The Power of “Pop”

Using scratch block programming in their Design, Library, and Technology course, our Fourth Graders hosted an arcade of games in the Pop Lab that they conceived, designed, and built from recyclable materials – all of which were inspired by core Jewish values of empathy and Tikkun Olam [repairing the world].

Why is the Popkin Innovation Lab so essential to our children’s learning?  Simply put, since opening in the fall of 2018, the “Pop Lab” has become an integral part of our curriculum and an indispensable tool that is helping prepare our children for the world they will inherit, not the world we know now. For them to learn in the way we did is to rob them of opportunities and experiences not even dreamt of when we went to school.

The world has changed, but too many schools have not.

At SSDS Bergen, our goal is to help children acquire the skills they need to live a purposeful and meaningful Jewish life, and to be prepared for an ever-changing economy, as most of the careers they will have do not yet exist. In addition, children today want to engage in authentic learning experiences.

I agree with the experts who believe that most of humanity’s simple problems have either been solved or relegated to machines. We are left to tackle complex issues that have economic, ethical, or ecological implications. Those who have developed their creativity, and are able to think critically, collaborate effectively and communicate successfully, will be better equipped to deal with these challenges. Ultimately,  these are the people who will lead the future. 

We want our children to be ready to take on life’s challenges as well as an exciting, global future grounded in Jewish values. Our mission is to inspire a passion for learning – and to teach the necessary perseverance to learn deeply. We want our students to learn responsibility and to recognize their obligation to contribute to society beyond their own wants and needs.

The incredible Pop Lab gives our students and educators the space, the stimulating environment, and the creative tools necessary for our children to gain the skills they need.

As head of this special Jewish day school, it is thrilling to witness how the education our children need today aligns with what Jews have always known. The skills needed in the world our children will inherit are skills embedded in our tradition; the balance between twenty-first education and Judaism is seamless.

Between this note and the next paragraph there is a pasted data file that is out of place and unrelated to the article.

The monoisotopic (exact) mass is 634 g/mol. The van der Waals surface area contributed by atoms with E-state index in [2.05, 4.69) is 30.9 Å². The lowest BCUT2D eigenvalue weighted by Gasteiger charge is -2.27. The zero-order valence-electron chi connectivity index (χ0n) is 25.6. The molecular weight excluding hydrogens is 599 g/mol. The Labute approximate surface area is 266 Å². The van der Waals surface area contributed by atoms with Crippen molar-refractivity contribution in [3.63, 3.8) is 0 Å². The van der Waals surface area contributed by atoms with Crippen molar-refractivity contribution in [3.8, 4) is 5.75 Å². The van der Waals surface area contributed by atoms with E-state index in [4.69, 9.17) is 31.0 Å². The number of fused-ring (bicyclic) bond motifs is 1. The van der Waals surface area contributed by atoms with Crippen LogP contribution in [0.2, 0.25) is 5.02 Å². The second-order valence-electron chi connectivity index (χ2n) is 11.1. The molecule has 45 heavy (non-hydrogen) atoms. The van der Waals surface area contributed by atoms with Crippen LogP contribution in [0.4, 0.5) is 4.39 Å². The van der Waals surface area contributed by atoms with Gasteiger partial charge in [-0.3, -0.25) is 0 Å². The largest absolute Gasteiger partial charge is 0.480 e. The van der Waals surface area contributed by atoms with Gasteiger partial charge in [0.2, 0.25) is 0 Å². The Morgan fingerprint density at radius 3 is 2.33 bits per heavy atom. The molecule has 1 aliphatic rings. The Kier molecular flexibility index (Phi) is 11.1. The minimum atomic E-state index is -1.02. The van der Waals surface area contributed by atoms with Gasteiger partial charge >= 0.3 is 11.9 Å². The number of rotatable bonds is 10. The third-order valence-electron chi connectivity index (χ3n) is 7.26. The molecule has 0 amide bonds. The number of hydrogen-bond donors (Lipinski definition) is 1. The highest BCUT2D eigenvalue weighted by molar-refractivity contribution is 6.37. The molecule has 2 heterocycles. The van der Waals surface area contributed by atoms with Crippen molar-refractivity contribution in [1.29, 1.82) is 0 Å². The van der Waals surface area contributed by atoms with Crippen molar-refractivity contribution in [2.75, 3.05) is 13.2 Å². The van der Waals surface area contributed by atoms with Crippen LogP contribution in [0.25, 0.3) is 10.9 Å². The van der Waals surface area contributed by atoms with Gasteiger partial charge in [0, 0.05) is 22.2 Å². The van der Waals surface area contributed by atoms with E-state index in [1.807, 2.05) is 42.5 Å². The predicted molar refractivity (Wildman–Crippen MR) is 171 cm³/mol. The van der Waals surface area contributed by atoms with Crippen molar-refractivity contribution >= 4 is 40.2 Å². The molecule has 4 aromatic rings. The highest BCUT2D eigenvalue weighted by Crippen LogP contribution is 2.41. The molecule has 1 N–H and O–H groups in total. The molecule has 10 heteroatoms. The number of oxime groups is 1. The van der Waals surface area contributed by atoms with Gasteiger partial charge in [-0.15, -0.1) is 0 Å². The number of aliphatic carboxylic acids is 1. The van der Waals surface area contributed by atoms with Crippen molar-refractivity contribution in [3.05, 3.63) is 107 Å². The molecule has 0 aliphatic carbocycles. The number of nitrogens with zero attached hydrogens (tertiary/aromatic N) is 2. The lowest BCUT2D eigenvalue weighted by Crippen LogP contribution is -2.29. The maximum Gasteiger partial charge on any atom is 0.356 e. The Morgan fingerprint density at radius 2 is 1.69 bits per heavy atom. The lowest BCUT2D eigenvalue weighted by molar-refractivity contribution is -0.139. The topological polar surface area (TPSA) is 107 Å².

There are several essential skills students need today in our global world. Four of these skills are universally accepted as desirable by most professions: Critical thinking, Collaboration, Communication and Creativity. Each of these four skills is woven into the fabric of Judaism.

Critical Thinking – It has always been a part of our Jewish tradition to challenge us to think deeply, ask probing questions, and challenge the Jewish text to gain a deeper, more nuanced insight into our teachings.  We are encouraged to be skeptical and seek alternative solutions.  

Hevruta, the ancient rabbinic tradition of learning in pairs, is what today we call Collaboration. Our rabbis knew, even before the Common Era, that many brains working, deliberating, and problem-solving together are better than the lone brain. One of the earliest references to learning in groups can be found in the Talmud, Brakhot 63b, where it is written that Torah can only truly be acquired through collaboration.

Communication Who knows better about effective communication than the Jewish people? We are the People of the Book – studying, writing, speaking, and listening. We create and understand our world, our values, our ideas, and our understanding of God through communication, through the written word.  As Rabbi Jonathan Sacks once wrote, Western civilization emphasizes the visual through art and images; we Jews emphasize the words.

For me, this concept manifests itself in the difference between our American national anthem, which begins, “Oh say, can you see…” and our Jewish proclamation of faith, “Shema Yisrael… Hear O Israel!”

Creativity – Our foundational story is told in the Torah. The Torah does not begin by stating that God is a king, or father, or just, or merciful. The Torah begins by describing God’s attribute as Creator – “Bereshit bara, Elohim et hashamayim ve’et haaretz – When God began to create the heaven and the earth…”  We are meant to create, to dream, design, and imagine – through creativity, problems are solved, discoveries are made, and lives are enhanced.

All of our values and the essential skills on which we focus align beautifully  with what our children need to live a purposeful, meaningful, and engaging life. And in the Pop Lab, the tools are at their fingertips, to design, create, collaborate, imagine, problem-solve, and have fun along the way! That is the purpose of Pop!


  • Carole Rothstein - January 3, 2020

    I am always impressed with your column and always learn something from you. This weeks did not disappoint Thank you.
    Carole Rothstein ( Rachel Berman’s grandmother)

  • Alicia Messer - January 3, 2020

    I really enjoyed reading about the coding project the 4th grade students are working on. Both my second grader and fifth grader use scratch to create videos, stories and games. Is there anyway to post the 4th grade arcade games you blogged about in this article? We all know how much kids enjoy playing games online and even more fun when your friends are the creators! I personally really enjoy seeing what my kids create. I’ve actually learned to use scratch through my kids and it’s fun.


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